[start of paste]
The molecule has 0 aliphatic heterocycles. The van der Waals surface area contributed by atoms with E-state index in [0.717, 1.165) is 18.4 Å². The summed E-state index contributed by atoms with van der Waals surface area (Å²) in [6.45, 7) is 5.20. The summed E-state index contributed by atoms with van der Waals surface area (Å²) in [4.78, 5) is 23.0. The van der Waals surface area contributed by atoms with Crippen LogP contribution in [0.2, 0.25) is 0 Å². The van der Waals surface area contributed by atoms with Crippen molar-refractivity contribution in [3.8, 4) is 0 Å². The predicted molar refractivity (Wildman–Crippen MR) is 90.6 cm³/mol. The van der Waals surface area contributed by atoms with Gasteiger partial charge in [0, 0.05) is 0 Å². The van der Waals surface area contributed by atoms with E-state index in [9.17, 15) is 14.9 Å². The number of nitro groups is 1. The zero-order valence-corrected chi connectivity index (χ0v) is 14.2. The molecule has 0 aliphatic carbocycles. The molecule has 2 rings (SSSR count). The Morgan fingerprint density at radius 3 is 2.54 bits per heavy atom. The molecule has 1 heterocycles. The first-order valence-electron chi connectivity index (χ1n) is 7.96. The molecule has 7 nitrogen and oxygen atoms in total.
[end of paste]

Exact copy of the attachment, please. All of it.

The molecule has 0 aliphatic heterocycles. The van der Waals surface area contributed by atoms with E-state index in [0.717, 1.165) is 18.4 Å². The summed E-state index contributed by atoms with van der Waals surface area (Å²) in [6.45, 7) is 5.20. The summed E-state index contributed by atoms with van der Waals surface area (Å²) in [4.78, 5) is 23.0. The van der Waals surface area contributed by atoms with Crippen LogP contribution in [0.2, 0.25) is 0 Å². The van der Waals surface area contributed by atoms with Crippen molar-refractivity contribution in [3.8, 4) is 0 Å². The predicted molar refractivity (Wildman–Crippen MR) is 90.6 cm³/mol. The van der Waals surface area contributed by atoms with Gasteiger partial charge in [0, 0.05) is 0 Å². The van der Waals surface area contributed by atoms with E-state index in [9.17, 15) is 14.9 Å². The number of nitro groups is 1. The zero-order valence-corrected chi connectivity index (χ0v) is 14.2. The molecule has 0 aliphatic carbocycles. The molecule has 2 rings (SSSR count). The Morgan fingerprint density at radius 3 is 2.54 bits per heavy atom. The molecule has 1 heterocycles. The first-order valence-electron chi connectivity index (χ1n) is 7.96. The molecule has 7 nitrogen and oxygen atoms in total.